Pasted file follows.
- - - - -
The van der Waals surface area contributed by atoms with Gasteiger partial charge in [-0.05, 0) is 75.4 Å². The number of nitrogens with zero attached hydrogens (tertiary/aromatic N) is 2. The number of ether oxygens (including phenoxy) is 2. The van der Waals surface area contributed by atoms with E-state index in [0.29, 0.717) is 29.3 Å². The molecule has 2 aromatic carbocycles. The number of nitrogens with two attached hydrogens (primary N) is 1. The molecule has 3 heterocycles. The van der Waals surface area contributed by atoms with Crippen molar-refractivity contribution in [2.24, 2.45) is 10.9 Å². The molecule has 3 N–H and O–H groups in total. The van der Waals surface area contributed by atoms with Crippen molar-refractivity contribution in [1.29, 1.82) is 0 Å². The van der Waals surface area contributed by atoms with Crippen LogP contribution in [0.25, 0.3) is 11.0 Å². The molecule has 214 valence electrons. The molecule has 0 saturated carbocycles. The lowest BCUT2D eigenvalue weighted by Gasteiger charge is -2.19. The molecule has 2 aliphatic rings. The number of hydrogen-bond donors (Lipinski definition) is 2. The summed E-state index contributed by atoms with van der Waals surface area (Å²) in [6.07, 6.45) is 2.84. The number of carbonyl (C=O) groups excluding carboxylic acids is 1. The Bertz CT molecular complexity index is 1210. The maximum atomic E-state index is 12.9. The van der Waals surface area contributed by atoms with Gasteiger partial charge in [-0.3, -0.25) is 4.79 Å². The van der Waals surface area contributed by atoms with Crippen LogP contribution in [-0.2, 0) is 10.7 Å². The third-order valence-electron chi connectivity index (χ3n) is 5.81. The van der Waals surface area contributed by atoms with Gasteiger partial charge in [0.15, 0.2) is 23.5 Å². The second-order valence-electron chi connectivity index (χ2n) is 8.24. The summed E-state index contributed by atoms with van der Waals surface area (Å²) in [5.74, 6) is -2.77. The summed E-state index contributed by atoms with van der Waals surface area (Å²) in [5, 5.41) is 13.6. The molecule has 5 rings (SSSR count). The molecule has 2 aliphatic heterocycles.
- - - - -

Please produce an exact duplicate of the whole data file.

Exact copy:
The van der Waals surface area contributed by atoms with Gasteiger partial charge in [-0.05, 0) is 75.4 Å². The number of nitrogens with zero attached hydrogens (tertiary/aromatic N) is 2. The number of ether oxygens (including phenoxy) is 2. The van der Waals surface area contributed by atoms with E-state index in [0.29, 0.717) is 29.3 Å². The molecule has 2 aromatic carbocycles. The number of nitrogens with two attached hydrogens (primary N) is 1. The molecule has 3 heterocycles. The van der Waals surface area contributed by atoms with Crippen molar-refractivity contribution in [2.24, 2.45) is 10.9 Å². The molecule has 3 N–H and O–H groups in total. The van der Waals surface area contributed by atoms with Crippen molar-refractivity contribution in [1.29, 1.82) is 0 Å². The van der Waals surface area contributed by atoms with Crippen LogP contribution in [0.25, 0.3) is 11.0 Å². The molecule has 214 valence electrons. The molecule has 0 saturated carbocycles. The lowest BCUT2D eigenvalue weighted by Gasteiger charge is -2.19. The molecule has 2 aliphatic rings. The number of hydrogen-bond donors (Lipinski definition) is 2. The summed E-state index contributed by atoms with van der Waals surface area (Å²) in [6.07, 6.45) is 2.84. The number of carbonyl (C=O) groups excluding carboxylic acids is 1. The Bertz CT molecular complexity index is 1210. The maximum atomic E-state index is 12.9. The van der Waals surface area contributed by atoms with Gasteiger partial charge in [-0.3, -0.25) is 4.79 Å². The van der Waals surface area contributed by atoms with Crippen LogP contribution in [-0.2, 0) is 10.7 Å². The third-order valence-electron chi connectivity index (χ3n) is 5.81. The van der Waals surface area contributed by atoms with Gasteiger partial charge in [0.15, 0.2) is 23.5 Å². The second-order valence-electron chi connectivity index (χ2n) is 8.24. The summed E-state index contributed by atoms with van der Waals surface area (Å²) in [5.74, 6) is -2.77. The summed E-state index contributed by atoms with van der Waals surface area (Å²) in [5, 5.41) is 13.6. The molecule has 5 rings (SSSR count). The molecule has 2 aliphatic heterocycles.